Forget about integrated schools. The reality is that Carroll County schools are nearly all-white, and most Baltimore City schools are predominantly black.
But two elementaries are bridging the gap with a common academic purpose: reading.
Yesterday, students from Friendship Valley Elementary School in Westminster visited their sister school in West Baltimore, Lockerman Bundy Elementary, with a small truckload of books they donated to the city school's library.
Students who talked together afterward focused on what they have in common: a love of ponies, Nintendo and X-Man comic books. They didn't seem to be talking about the contrast between Friendship Valley's bucolic setting and the high-crime drug corner two blocks from Lockerman Bundy, according to one teacher.
The whole thing started as a way to get children at Friendship Valley to do more reading outside of school.
Principals and teachers there challenged students to read a collective 200,000 minutes, and got various book publishers to agree to contribute more than 500 new books if students met the goal.
"It was never our intention to keep the books," said Thommie DePinto, assistant principal at Friendship Valley. Instead, the children gave the books to Lockerman Bundy.
"We have a lot of books, and I wanted Lockerman Bundy to have as many books as we did," said Kathleen Klein, a fifth-grader at Friendship Valley and daughter of Nessa Klein and Albert Klein.
Kathleen said student reaction to the project was lukewarm at first. But reading minutes started accumulating much faster once a group of Lockerman Bundy students visited Westminster last month.
"At first when I started, I didn't know if I wanted to do it," Kathleen said. "But when I saw how nice everyone is, I wanted to read more."
Lockerman Bundy Principal Donald Lipscomb said the school was glad to accept the partnership, and decided it could contribute something to Friendship Valley.
A group of third-graders visited Feb. 17 to read poetry and give the school a presentation on black history.
On Feb. 25, the Lockerman Bundy band played for Friendship Valley. "The band was excellent," Kathleen said.
Classmate Kirsten Brewer, daughter of Dean and Roxane Brewer, said the poetry and black history the Baltimore children related were things the Westminster students wouldn't have gotten otherwise.
"We do a little bit, basically about Martin Luther King," Kirsten said. "We don't learn much other than that."
The pairing of the two schools came about through Mrs. DePinto's internship in the Baltimore schools' staff development office, as part of her work on a doctorate. A supervisor there recommended Lockerman Bundy as a school "where children love and really value being in school," said Sharon Craig, reading resource teacher at Friendship Valley.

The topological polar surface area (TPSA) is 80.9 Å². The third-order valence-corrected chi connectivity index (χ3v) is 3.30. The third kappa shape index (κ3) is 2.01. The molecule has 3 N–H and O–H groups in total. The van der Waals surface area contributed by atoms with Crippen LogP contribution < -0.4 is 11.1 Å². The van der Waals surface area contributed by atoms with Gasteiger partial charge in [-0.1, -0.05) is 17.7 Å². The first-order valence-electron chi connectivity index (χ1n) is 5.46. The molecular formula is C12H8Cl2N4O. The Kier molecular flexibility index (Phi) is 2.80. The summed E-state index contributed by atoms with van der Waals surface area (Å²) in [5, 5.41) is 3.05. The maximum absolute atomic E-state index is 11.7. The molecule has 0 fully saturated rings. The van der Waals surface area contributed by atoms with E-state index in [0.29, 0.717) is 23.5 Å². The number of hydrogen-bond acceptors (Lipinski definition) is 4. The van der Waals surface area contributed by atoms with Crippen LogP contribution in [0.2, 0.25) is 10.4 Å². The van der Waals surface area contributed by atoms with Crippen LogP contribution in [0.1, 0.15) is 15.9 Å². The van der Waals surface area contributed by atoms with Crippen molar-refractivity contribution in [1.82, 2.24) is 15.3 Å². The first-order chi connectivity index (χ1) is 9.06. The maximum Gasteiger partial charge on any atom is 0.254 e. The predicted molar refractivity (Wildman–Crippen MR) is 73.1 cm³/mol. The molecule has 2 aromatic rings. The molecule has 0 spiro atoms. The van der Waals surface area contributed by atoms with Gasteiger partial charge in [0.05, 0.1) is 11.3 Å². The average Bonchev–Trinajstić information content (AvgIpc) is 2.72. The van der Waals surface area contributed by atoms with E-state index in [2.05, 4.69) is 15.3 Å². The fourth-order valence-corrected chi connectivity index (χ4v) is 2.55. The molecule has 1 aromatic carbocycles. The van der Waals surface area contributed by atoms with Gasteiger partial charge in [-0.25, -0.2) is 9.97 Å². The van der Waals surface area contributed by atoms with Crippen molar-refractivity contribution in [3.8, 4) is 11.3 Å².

Schools all over Carroll County have sponsored reading promotions. Several principals agreed to do wacky stunts, such as kissing a pig and spending the day on skates, if students met their goals.
Mrs. Craig wanted to devise a program in which the children's reward for reading was intrinsic.
"We really wanted it to be for the joy of reading," Mrs. Craig said. But school officials wondered whether children would be willing to read if there was no external, personal reward.
Mrs. Craig said the visit from the city school made a big difference. One mother told her that her children at first resented not being able to earn certificates for free pizzas at Pizza Hut, the way many other schools reward outside reading.
"That all changed the day the Lockerman Bundy students came to visit," Mrs. Craig said during yesterday's visit to Baltimore. "They wanted to share something with you because you have given them so much."
"We thought it would be fun to let them know about black history," said Lockerman Bundy third-grader Candis Blue, 8, who gave a short presentation on Harriet Tubman.
"We asked the teachers, 'Could we go to Friendship Valley and do something?' " Candis said.
Shannon Williams, also a third-grader, read a poem, "Black and White," by Langston Hughes.
When they returned to their school last month and Friendship Valley called in with requests for copies of some of the presentations, students realized how much of a contribution they had made, said Eloise Gross, a math tutor at the city school.
Mrs. DePinto said she had always envisioned a cultural exchange as part of the pairing, but that Lockerman Bundy offered to do much more than she ever expected.
"We thought there would be an exchange of culture, and we wanted that because our children need it," said Mrs. DePinto. "But we didn't realize the intensity of it."